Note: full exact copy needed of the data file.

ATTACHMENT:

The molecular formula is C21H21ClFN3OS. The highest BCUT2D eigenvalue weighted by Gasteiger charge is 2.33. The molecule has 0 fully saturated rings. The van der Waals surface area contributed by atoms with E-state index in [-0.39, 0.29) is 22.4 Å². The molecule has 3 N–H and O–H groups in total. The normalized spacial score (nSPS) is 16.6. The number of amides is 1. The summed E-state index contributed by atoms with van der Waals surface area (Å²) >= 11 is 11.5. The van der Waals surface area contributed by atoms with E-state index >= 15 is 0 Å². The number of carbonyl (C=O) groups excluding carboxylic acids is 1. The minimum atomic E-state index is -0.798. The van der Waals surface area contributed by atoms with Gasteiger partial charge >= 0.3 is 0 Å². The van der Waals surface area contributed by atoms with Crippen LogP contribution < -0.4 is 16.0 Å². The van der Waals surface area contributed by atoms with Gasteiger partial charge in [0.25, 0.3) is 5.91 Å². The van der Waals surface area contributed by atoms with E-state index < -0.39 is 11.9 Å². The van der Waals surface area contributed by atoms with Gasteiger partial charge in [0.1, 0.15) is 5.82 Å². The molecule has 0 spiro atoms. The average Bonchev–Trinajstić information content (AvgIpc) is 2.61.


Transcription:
The molecular formula is C21H21ClFN3OS. The highest BCUT2D eigenvalue weighted by Gasteiger charge is 2.33. The molecule has 0 fully saturated rings. The van der Waals surface area contributed by atoms with E-state index in [-0.39, 0.29) is 22.4 Å². The molecule has 3 N–H and O–H groups in total. The normalized spacial score (nSPS) is 16.6. The number of amides is 1. The summed E-state index contributed by atoms with van der Waals surface area (Å²) >= 11 is 11.5. The van der Waals surface area contributed by atoms with E-state index >= 15 is 0 Å². The number of carbonyl (C=O) groups excluding carboxylic acids is 1. The minimum atomic E-state index is -0.798. The van der Waals surface area contributed by atoms with Gasteiger partial charge >= 0.3 is 0 Å². The van der Waals surface area contributed by atoms with Crippen LogP contribution < -0.4 is 16.0 Å². The van der Waals surface area contributed by atoms with Gasteiger partial charge in [0.25, 0.3) is 5.91 Å². The van der Waals surface area contributed by atoms with E-state index < -0.39 is 11.9 Å². The van der Waals surface area contributed by atoms with Gasteiger partial charge in [0.1, 0.15) is 5.82 Å². The molecule has 0 spiro atoms. The average Bonchev–Trinajstić information content (AvgIpc) is 2.61.